So, the waiting is over, at last. The Woman Who Fell to Earth started with the feel of Steven Moffat’s era, with a narrator, most similar to The Bells of St. John, but also like several other episodes such as Listen and Before the Flood, which opened with narration. This was followed by a scene in a wood shot to evoke a dark fairy tale aesthetic, like much of Moffat’s era. But this was illusory and soon we were in the midst of a story very much rooted in the real world, somewhat like Russell T Davies’ vision for the show, but arguably more real, with characters that felt like real people doing real jobs, rather than simply evoking other TV genres. The funeral at the end in particular rooted this in a reality only previously glimpsed in the codas to Black Orchid and Remembrance of the Daleks. In Doctor Who people die all the time, but they very rarely get buried and mourned.
The lack of advance publicity paid off for me, although I don’t seek out spoilers at the best of times. I guessed that Grace might die because I did at least know which characters would become regulars, but much of the programme was entirely unknown to me; compare the way in which characters like Martha and Bill seemed well-known long before their first episodes were broadcast as I tried to guess how they would enter the Doctor’s life.
The main characters were quickly and deftly sketched in. The thirteenth Doctor doubtless needs time to find her feet, in writing and acting, but seemed initially like a slightly generic new series Doctor: gabby, eccentric (although not as much as her immediate predecessors) and questioning, but also genuinely apologetic in a way that has not been seen for a long time. Perhaps it was this, as much as her gender and height, that gave this Doctor an interesting and unusual air of vulnerability only really seen previously in Peter Davison’s interpretation. I look forward to seeing how this is developed in the coming episodes.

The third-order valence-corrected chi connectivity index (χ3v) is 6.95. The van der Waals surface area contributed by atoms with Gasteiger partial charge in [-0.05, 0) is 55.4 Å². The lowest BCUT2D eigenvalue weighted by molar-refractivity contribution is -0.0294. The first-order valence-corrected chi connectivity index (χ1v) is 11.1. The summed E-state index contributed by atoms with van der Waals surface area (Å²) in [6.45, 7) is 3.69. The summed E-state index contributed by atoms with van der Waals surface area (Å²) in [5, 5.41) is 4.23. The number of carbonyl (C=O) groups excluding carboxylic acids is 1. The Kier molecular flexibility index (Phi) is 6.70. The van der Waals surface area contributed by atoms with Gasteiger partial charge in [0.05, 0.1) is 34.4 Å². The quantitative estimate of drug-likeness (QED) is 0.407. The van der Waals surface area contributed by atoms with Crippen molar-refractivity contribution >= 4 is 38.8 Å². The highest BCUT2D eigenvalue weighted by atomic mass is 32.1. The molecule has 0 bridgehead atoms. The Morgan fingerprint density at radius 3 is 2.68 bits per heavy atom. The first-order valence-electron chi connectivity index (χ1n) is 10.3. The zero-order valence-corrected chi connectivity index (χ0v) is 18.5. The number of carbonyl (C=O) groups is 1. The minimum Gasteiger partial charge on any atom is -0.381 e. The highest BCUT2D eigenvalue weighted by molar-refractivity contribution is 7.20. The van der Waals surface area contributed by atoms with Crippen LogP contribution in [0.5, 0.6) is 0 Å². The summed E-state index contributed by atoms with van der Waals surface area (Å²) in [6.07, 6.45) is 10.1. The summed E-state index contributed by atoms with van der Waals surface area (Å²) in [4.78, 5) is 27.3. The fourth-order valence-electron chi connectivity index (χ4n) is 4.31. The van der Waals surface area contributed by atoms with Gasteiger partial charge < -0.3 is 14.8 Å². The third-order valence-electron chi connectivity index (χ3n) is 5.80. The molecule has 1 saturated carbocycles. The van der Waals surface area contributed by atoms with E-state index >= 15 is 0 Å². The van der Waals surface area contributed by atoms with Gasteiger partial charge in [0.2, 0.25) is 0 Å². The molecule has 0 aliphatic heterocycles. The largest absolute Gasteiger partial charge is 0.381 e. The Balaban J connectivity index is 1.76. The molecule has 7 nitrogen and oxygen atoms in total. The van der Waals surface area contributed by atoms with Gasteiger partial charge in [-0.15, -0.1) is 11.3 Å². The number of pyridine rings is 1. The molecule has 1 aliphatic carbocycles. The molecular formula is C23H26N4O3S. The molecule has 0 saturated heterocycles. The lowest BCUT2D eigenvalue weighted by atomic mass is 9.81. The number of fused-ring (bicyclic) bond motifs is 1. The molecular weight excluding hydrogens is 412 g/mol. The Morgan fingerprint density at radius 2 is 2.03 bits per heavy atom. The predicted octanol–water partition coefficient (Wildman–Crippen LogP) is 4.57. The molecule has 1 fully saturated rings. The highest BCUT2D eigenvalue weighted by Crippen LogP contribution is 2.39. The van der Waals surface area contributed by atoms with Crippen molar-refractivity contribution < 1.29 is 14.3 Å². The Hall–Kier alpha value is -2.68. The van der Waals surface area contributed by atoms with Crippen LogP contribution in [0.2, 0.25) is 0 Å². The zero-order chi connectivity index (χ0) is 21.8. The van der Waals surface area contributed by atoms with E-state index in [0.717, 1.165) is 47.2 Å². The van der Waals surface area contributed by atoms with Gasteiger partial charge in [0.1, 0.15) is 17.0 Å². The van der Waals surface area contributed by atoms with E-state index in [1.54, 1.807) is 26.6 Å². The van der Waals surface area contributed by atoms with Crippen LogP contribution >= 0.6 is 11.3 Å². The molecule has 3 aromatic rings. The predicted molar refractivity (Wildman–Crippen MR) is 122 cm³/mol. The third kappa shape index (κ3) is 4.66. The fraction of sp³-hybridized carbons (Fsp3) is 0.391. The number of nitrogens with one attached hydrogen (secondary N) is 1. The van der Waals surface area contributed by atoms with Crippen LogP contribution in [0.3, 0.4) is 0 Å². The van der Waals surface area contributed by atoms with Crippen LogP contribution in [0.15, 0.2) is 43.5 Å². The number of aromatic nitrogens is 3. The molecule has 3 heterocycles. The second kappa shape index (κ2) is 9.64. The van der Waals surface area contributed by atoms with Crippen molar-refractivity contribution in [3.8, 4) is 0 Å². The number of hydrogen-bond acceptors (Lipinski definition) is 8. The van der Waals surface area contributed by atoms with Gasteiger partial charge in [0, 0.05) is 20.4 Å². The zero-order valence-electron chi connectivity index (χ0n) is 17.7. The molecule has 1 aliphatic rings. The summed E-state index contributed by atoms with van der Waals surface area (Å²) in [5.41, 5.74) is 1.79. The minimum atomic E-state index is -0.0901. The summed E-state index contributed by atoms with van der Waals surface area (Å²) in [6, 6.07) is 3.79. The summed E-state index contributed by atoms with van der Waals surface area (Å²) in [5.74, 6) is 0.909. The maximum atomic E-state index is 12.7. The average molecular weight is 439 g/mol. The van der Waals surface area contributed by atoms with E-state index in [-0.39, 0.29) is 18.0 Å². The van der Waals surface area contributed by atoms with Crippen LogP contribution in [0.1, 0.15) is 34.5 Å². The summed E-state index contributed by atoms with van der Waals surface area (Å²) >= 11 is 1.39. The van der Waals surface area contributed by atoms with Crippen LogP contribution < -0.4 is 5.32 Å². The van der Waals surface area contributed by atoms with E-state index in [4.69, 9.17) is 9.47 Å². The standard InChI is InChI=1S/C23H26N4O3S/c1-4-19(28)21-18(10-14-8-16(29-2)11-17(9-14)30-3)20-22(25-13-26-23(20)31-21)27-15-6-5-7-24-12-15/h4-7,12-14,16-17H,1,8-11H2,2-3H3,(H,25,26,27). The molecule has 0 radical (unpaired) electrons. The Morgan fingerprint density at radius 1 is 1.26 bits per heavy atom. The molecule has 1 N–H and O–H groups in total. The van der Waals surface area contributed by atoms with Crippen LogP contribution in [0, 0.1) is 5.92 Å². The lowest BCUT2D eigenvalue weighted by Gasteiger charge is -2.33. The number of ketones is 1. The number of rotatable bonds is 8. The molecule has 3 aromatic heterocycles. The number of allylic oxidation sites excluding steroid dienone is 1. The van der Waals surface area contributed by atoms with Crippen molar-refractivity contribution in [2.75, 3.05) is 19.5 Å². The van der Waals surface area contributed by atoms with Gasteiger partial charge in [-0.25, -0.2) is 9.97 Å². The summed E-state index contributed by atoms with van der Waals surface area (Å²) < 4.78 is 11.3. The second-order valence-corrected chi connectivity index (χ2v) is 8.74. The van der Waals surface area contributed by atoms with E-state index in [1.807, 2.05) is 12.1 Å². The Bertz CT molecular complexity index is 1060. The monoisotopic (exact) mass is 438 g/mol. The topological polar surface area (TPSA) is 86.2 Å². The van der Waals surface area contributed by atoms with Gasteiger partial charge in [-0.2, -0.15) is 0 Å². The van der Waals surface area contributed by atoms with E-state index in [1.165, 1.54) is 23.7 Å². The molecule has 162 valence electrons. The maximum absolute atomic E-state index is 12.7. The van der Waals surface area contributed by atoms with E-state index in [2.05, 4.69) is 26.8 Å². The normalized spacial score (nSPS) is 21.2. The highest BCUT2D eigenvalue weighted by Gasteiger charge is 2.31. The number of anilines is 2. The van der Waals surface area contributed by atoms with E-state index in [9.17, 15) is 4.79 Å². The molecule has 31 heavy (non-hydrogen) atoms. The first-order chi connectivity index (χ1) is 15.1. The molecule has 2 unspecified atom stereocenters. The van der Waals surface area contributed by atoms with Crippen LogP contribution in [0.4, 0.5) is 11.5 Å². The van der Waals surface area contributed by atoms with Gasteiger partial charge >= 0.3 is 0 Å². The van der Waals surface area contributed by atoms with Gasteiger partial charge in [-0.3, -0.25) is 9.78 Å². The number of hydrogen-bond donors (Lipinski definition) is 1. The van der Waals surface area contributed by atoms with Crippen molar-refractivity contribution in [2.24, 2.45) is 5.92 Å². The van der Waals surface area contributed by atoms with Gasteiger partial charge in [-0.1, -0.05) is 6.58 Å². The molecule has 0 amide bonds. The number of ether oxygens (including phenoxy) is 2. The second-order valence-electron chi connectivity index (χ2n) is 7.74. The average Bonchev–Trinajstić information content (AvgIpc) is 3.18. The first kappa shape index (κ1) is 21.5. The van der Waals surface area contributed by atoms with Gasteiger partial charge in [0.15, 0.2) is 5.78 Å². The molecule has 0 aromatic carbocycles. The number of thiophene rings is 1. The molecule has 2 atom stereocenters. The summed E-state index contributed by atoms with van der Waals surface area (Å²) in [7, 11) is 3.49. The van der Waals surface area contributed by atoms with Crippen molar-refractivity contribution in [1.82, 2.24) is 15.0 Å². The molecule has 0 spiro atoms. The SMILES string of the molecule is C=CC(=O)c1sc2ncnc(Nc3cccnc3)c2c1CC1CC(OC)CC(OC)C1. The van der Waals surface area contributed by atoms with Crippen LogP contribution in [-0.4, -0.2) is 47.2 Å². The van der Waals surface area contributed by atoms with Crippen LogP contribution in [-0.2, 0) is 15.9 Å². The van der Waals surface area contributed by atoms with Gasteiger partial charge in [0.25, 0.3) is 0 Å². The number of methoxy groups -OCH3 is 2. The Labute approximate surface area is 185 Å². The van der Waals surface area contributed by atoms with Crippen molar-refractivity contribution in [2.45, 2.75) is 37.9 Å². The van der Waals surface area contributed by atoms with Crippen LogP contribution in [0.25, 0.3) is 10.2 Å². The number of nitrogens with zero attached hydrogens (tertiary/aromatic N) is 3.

It was not just the Doctor’s vulnerability that echoed the past. The larger regular cast evoked season nineteen as well as much of the sixties, the Doctor tricked the villain into defeat in a very seventh Doctorish way (compare with Remembrance of the Daleks, but also The Dominators) and the title sequence was a little reminiscent of Pertwee’s psychedelic spirals, with a tune closer to Delia Derbyshire’s original orchestration than any since Tom Baker’s time. However, what was most noteworthy was an absence: while there was humour, the wise-cracking, gag-a-minute style that characterised so much of twenty-first century Who had quietly disappeared. Again, it will be interesting to see how this develops.
If the episode had a flaw – and it’s a minor one – it’s that Tzim-Sha/Tim Shaw was perhaps too Star Trek-ey a villain, both in conception and execution, but even that serves to distinguish it from the approaches of Moffat and Davies, who tended to steer clear of glossy American ‘cult’ science fiction when searching for inspiration.
The greatest achievement of the episode was that it succeeded as a newcomer-friendly, continuity-lite episode, but somehow still feels like the logical next step from the previous thirteen years. In that respect, the nearest parallel is Spearhead from Space (as relaunch and new Doctor episodes often are), which also quietly reconfigured the programme with minimal fuss and continuity. The Doctor is most definitely in!